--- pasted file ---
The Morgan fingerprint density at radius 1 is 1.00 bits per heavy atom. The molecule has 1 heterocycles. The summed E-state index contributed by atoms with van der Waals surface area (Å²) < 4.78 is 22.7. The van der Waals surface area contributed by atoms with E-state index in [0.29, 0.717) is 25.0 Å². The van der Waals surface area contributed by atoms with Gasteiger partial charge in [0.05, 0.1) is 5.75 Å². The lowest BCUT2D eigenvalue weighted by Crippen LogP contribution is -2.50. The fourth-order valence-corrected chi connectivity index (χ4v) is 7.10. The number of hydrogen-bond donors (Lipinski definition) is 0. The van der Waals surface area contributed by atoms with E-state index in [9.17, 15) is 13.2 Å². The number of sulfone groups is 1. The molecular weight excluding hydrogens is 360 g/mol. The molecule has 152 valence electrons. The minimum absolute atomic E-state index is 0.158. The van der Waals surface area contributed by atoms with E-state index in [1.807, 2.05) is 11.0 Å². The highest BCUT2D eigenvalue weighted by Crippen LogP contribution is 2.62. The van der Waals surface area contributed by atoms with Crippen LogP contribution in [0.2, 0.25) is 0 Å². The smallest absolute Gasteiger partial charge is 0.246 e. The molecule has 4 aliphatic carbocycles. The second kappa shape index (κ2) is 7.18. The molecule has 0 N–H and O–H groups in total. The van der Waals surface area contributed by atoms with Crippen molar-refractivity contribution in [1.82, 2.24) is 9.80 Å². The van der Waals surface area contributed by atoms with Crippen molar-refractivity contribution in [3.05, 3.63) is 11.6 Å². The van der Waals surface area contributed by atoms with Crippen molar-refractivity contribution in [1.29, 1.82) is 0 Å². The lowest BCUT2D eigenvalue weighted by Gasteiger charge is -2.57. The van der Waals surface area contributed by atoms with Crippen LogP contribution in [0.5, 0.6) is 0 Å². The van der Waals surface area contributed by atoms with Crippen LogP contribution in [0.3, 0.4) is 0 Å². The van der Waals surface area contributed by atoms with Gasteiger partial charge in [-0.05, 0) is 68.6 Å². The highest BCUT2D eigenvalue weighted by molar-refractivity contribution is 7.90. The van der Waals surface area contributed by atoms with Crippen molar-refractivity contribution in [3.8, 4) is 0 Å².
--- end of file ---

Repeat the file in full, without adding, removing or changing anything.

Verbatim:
The Morgan fingerprint density at radius 1 is 1.00 bits per heavy atom. The molecule has 1 heterocycles. The summed E-state index contributed by atoms with van der Waals surface area (Å²) < 4.78 is 22.7. The van der Waals surface area contributed by atoms with E-state index in [0.29, 0.717) is 25.0 Å². The van der Waals surface area contributed by atoms with Gasteiger partial charge in [0.05, 0.1) is 5.75 Å². The lowest BCUT2D eigenvalue weighted by Crippen LogP contribution is -2.50. The fourth-order valence-corrected chi connectivity index (χ4v) is 7.10. The number of hydrogen-bond donors (Lipinski definition) is 0. The van der Waals surface area contributed by atoms with E-state index in [9.17, 15) is 13.2 Å². The number of sulfone groups is 1. The molecular weight excluding hydrogens is 360 g/mol. The molecule has 152 valence electrons. The minimum absolute atomic E-state index is 0.158. The van der Waals surface area contributed by atoms with E-state index in [1.807, 2.05) is 11.0 Å². The highest BCUT2D eigenvalue weighted by Crippen LogP contribution is 2.62. The van der Waals surface area contributed by atoms with Crippen LogP contribution in [0.2, 0.25) is 0 Å². The smallest absolute Gasteiger partial charge is 0.246 e. The molecule has 4 aliphatic carbocycles. The second kappa shape index (κ2) is 7.18. The molecule has 0 N–H and O–H groups in total. The van der Waals surface area contributed by atoms with Crippen molar-refractivity contribution in [1.82, 2.24) is 9.80 Å². The van der Waals surface area contributed by atoms with Crippen molar-refractivity contribution in [3.05, 3.63) is 11.6 Å². The van der Waals surface area contributed by atoms with Crippen molar-refractivity contribution in [1.29, 1.82) is 0 Å². The lowest BCUT2D eigenvalue weighted by Gasteiger charge is -2.57. The van der Waals surface area contributed by atoms with Crippen LogP contribution in [0.5, 0.6) is 0 Å². The van der Waals surface area contributed by atoms with Crippen LogP contribution in [0.3, 0.4) is 0 Å². The van der Waals surface area contributed by atoms with Gasteiger partial charge in [-0.05, 0) is 68.6 Å². The highest BCUT2D eigenvalue weighted by molar-refractivity contribution is 7.90. The van der Waals surface area contributed by atoms with Crippen molar-refractivity contribution in [3.8, 4) is 0 Å².